Diabetic patients reportedly have a higher incidence of peptic ulcer disease.
Dr Yen-Ling Peng and colleagues from Taiwan investigated if type II diabetic patients have higher risk of developing peptic ulcer bleeding,to identify possible risk factors of peptic ulcer bleeding in diabetic patients.
The doctors analyzed the National Health Insurance Research Database of Taiwan, records of 5699 type II diabetic patients and 11,226 age- and sex-matched non-diabetic patients in a 1:2 ratio were extracted for comparison from a cohort dataset of 1000000 randomly sampled subjects.
Cox proportional hazard regressions were used to evaluate independent risk factors for peptic ulcer bleeding in all patients and identified risk factors of peptic ulcer bleeding in type II diabetic patients.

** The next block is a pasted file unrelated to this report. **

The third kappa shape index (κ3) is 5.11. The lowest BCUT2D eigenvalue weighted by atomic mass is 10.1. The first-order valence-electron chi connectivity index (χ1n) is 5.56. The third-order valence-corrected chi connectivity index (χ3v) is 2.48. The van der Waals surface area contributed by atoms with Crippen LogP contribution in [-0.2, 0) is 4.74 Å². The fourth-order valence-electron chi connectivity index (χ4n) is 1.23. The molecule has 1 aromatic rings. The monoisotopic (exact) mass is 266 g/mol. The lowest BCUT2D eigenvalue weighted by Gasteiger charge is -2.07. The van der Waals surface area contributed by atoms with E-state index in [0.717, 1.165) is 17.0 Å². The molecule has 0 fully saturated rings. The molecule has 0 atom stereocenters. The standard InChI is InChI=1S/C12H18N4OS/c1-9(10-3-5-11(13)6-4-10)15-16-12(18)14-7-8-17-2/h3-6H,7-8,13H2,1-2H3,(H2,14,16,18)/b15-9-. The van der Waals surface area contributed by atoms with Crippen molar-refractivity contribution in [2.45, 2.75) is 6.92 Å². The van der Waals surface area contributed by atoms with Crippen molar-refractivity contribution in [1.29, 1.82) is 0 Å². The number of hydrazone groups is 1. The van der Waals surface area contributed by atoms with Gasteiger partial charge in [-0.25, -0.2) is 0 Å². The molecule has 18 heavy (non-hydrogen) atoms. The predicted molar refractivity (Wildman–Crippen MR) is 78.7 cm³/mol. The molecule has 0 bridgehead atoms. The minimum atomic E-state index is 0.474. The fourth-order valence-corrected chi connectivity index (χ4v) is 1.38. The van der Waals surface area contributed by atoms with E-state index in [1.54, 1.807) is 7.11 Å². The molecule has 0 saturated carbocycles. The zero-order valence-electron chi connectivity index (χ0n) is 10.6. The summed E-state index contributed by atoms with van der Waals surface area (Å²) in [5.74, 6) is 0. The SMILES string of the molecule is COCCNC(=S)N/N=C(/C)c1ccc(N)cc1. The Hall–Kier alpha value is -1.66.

|Chronic renal disease was a risk factor for peptic ulcer bleeding in diabetic patients|
|Joernal of Gastroenterology and Hepatology|
In a 7-year follow-up period, type II diabetic patients had significantly higher cumulative hazard of peptic ulcer bleeding than the controls.
The researchers observed that diabetes was independently associated with increased risk of peptic ulcer bleeding after adjusting for age, sex, comorbidities, and ulcerogenic medication.
The team noted that age, chronic renal disease, history of peptic ulcer disease, and use of non-steroidal anti-inflammatory drugs were risk factors for peptic ulcer bleeding in diabetic patients.
Dr Peng's team concludes, "Type II diabetic patients have significantly higher risk of peptic ulcer bleeding even after adjustments for possible confounding factors like age, sex, underlying comorbidities, and ulcerogenic medication."